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Brittle bone disease is a disorder that results in fragile bones that break easily. It’s typically present at birth, but it only develops in children who have a family history of the disease.
The disease is often referred to as osteogenesis imperfecta (OI), which means "imperfectly formed bone."
Brittle bone disease can range from mild to severe. Most cases are mild, resulting in few bone fractures. However, the severe forms of the disease can cause:
OI can sometimes be life-threatening if it occurs in babies either before or shortly after birth. Approximately one person in 20,000 will develop brittle bone disease. It occurs equally among males and females and among ethnic groups.
Brittle bone disease is caused by a defect, or flaw, in the gene that produces type 1 collagen, a protein used to create bone. The defective gene is usually inherited. In some cases, however, a genetic mutation, or change, can cause it.
Four different genes are responsible for collagen production. Some or all of these genes can be affected in people with OI. Defective genes can produce eight types of brittle bone disease, labeled as type 1 OI through type 8 OI. The first four types are the most common. The last four are extremely rare, and most are subtypes of type 4 OI. Here are the four main types of OI:
Type 1 OI is the mildest and most common form of brittle bone disease. In this type of brittle bone disease, your body produces quality collagen but not enough of it. This results in mildly fragile bones. Children with type 1 OI typically have bone fractures due to mild traumas. Such bone fractures are much less common in adults. The teeth may also be affected, resulting in dental cracks and cavities.
Type 2 OI is the most severe form of brittle bone disease, and it can be life-threatening. In type 2 OI, your body either doesn’t produce enough collagen or produces collagen that’s poor quality. Type 2 OI can cause bone deformities. If your child is born with type 2 OI, they may have a narrowed chest, broken or misshapen ribs, or underdeveloped lungs. Babies with type 2 OI can die in the womb or shortly after birth.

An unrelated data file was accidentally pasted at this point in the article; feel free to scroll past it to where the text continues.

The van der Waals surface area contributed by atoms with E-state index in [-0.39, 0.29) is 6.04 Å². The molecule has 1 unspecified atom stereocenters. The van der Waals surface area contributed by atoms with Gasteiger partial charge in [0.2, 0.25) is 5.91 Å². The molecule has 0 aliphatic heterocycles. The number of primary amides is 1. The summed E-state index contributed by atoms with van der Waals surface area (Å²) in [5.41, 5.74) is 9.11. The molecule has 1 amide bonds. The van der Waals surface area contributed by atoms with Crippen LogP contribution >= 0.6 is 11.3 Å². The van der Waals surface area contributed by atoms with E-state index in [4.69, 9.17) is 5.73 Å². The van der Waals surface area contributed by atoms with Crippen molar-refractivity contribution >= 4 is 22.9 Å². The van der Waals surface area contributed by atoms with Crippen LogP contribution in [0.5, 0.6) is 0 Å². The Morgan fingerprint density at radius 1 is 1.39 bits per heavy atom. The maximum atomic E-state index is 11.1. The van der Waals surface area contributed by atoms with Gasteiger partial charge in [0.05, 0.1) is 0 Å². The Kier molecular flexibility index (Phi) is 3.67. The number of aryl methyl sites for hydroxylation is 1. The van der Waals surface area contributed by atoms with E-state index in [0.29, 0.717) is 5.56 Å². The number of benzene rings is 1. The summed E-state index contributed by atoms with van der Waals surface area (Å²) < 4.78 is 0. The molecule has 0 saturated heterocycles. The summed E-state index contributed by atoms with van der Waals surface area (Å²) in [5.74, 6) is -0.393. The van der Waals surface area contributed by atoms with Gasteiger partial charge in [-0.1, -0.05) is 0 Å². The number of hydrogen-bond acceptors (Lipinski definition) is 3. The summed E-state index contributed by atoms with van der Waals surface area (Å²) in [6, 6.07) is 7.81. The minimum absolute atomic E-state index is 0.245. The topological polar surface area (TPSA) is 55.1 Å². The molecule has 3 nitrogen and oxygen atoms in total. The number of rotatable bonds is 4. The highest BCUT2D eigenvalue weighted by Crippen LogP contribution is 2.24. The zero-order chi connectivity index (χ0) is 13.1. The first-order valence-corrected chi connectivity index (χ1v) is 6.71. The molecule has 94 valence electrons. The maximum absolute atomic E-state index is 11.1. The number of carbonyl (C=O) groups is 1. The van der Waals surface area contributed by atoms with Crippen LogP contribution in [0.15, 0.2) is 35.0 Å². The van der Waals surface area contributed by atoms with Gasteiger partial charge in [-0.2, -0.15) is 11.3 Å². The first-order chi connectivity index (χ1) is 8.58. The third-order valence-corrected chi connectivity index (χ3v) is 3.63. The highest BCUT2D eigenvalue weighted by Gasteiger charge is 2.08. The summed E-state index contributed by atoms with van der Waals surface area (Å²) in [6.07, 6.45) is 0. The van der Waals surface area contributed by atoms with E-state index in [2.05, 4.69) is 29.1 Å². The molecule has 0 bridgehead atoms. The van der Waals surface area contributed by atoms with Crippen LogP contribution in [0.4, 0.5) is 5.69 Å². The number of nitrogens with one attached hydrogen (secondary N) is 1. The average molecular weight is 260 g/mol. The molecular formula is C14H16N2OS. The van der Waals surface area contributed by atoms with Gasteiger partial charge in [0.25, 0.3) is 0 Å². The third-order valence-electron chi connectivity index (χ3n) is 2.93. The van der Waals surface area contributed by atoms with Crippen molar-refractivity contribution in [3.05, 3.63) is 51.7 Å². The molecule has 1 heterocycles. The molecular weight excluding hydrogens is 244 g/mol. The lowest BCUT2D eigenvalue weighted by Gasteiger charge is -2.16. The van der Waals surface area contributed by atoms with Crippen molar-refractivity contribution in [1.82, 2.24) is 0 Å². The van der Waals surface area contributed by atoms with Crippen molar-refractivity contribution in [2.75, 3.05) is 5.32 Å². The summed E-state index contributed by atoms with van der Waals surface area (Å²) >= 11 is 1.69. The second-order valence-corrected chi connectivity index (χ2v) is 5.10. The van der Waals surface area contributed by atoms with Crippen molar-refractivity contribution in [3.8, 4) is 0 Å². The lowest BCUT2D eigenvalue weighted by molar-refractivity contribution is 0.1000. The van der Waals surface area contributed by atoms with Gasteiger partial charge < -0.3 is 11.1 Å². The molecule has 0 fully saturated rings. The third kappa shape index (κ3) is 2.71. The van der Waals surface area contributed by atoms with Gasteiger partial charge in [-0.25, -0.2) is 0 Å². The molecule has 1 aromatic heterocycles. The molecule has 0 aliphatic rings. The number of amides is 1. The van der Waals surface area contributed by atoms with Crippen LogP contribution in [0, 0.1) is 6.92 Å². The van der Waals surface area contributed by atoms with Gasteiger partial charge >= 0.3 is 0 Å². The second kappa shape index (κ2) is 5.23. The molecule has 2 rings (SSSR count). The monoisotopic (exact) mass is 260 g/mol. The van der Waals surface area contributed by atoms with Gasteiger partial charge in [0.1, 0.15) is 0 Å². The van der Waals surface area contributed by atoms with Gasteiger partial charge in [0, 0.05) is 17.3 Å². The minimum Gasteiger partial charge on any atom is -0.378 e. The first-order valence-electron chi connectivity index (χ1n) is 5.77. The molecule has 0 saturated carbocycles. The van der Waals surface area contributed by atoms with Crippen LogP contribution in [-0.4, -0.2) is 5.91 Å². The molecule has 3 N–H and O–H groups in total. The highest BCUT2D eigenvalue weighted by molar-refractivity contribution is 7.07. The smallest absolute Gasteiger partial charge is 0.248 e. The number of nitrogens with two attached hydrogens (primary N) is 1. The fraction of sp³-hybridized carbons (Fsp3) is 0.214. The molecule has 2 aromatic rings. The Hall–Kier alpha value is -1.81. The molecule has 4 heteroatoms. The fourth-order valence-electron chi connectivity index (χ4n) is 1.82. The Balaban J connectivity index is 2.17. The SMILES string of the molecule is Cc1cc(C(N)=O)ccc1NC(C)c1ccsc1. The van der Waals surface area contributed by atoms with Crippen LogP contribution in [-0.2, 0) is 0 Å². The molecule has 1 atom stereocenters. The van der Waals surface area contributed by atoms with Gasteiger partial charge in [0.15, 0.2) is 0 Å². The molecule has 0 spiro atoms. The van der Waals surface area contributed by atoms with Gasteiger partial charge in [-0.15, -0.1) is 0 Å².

Type 3 OI is also a severe form of brittle bone disease. It causes bones to break easily. In type 3 OI, your child’s body produces enough collagen but it’s poor quality. Your child’s bones can even begin to break before birth. Bone deformities are common and may get worse as your child gets older.
Type 4 OI is the most variable form of brittle bone disease because its symptoms range from mild to severe. As with type 3 OI, your body produces enough collagen but the quality is poor. Children with type 4 OI are typically born with bowed legs, although the bowing tends to lessen with age.
The symptoms of brittle bone disease differ according to the type of the disease. Everyone with brittle bone disease has fragile bones, but the severity varies from person to person. Brittle bone disease has one or more of the following symptoms:
Your doctor can diagnose brittle bone disease by taking X-rays. X-rays allow your doctor to see current and past broken bones. They also make it easier to view defects in the bones. Lab tests may be used to analyze the structure of your child’s collagen. In some cases, your doctor may want to do a skin punch biopsy. During this biopsy, the doctor will use a sharp, hollow tube to remove a small sample of your tissue.
Genetic testing can be done to trace the source of any defective genes.
There’s no cure for brittle bone disease. However, there are supportive therapies that help reduce your child’s risk of broken bones and increase their quality of life. Treatments for brittle bone disease include:
The long-term outlook varies depending on the type of brittle bone disease. Outlooks for the four main types of brittle bone disease are:
If your child has type 1 OI, they can live a normal life with relatively few problems.
Type 2 OI is often fatal. A child with type 2 OI may die in the womb or shortly after birth from respiratory problems.
If your child has type 3 OI, they may have severe bone deformities and often require a wheelchair to get around. They usually have shorter lifespans than people with type 1 or 4 OI.
If your child has type 4 OI, they may need crutches to walk. However, their life expectancy is normal or close to normal.
Written by: Rose Kivi and Matthew Solan
Medically reviewed on: Nov 23, 2015: William A Morrison, MD
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